Despite the anger Brooks felt, she said she had to continue the housework; there were no other jobs. Brooks said she would repeat a mantra to herself: “What y’all have, I’m going to have the same thing one day.”
Then World War II started. Brooks quit doing housework and got a job at the Kingsbury Ordinance Plant in La Porte, Indiana, making 20-millimeter bullets and bombs. She would do that 1942-1945.
“Back in World War II, everyone was always scared of the enemy,” Brooks said. “The plant was about 2 miles from where we could park. So we had to leave our cars and, for me, my dress, change our clothes and walk to the army plant. That’s where I learned how to make shells to go in the guns.”
Brooks said she was at work when she found out the United States and its allies had won.
“The news came in where we were at the plant, and they said, ‘Shut the machines down, the war is over,’” she said.
With her three-year job erased in minutes, Brooks packed her bags and decided she’d try life in a new city: Chicago.
Windy City Dreams
Settling in her new home, Brooks spent time doing housework for two families, made candy at Bunte Brothers Candy Company, assisted nurses at the now-closed Columbus Hospital, served drinks at lounges and helped young women at the Eleanor Club.
The varied jobs were linked only by a common goal: to own her own home. She wanted a place her family could always come back to, she said.
“I started working two to three different jobs to get my house,” Brooks said. “That was my dream.”
Almost 30 years after Brooks came to the city, she made that dream a reality in 1971. Without the help of a man — she never remarried — family or friends, Brooks purchased the land for her now-Englewood home on Bishop Street. She moved in, in late 1972.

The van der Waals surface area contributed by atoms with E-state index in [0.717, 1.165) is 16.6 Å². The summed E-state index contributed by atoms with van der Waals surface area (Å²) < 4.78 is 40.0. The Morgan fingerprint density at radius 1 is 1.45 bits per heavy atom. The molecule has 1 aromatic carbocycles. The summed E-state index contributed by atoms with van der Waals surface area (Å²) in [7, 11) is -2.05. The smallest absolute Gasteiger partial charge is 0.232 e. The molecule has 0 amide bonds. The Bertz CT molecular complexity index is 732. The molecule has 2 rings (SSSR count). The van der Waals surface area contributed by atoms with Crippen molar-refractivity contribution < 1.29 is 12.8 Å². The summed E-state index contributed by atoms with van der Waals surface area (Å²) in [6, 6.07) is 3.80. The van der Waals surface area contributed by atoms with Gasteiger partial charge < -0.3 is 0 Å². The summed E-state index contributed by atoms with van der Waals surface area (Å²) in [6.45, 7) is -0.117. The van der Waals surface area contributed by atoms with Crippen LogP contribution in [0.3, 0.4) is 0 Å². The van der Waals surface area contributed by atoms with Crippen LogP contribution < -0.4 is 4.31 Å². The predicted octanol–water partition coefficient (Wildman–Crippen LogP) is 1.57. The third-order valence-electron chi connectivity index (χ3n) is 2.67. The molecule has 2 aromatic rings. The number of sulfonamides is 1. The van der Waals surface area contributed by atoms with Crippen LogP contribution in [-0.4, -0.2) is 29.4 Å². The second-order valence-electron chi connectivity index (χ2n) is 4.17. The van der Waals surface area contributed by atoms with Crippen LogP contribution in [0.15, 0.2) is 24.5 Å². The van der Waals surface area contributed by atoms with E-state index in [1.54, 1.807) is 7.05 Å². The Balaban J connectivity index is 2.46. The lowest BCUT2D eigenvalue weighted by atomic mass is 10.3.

The longtime neighbors “wouldn’t have anything to do with her” when Brooks was new to the area, and she kept to herself for a while. But she wanted to have something and she finally did. No one was going to take that away from her, she said.
“My greatest accomplishment is that, although I did it the hard way, I did everything for myself by myself, and I’m that same person now,” Brooks said. “Everything you see in my house, I put it in here. I didn’t ask anyone to help me. I worked and got something on my own. That’s just the way I am.”
These days, you can usually find Brooks sweeping around the yard. Her fiery personality hasn’t waned, even as a bad knee prevents her from doing as much as she wishes she could. Still, when others need her, she does what she can, she said.
“I’ve been involved with so many organizations, and I do different things around here, so I got to know a lot of people,” she said. “Most of them call me ‘Granny,’ and some call me ‘Mama Brooks.’ They look out for me and make sure no one bothers me.”
Brooks’ mother, sisters and two of her 10 children have passed on. She said she wishes they could have seen where she is now: 100 and thriving.
“I’m thankful that I made 100. I’m still here, and I hope that I can still do things and live to see 101,” she said.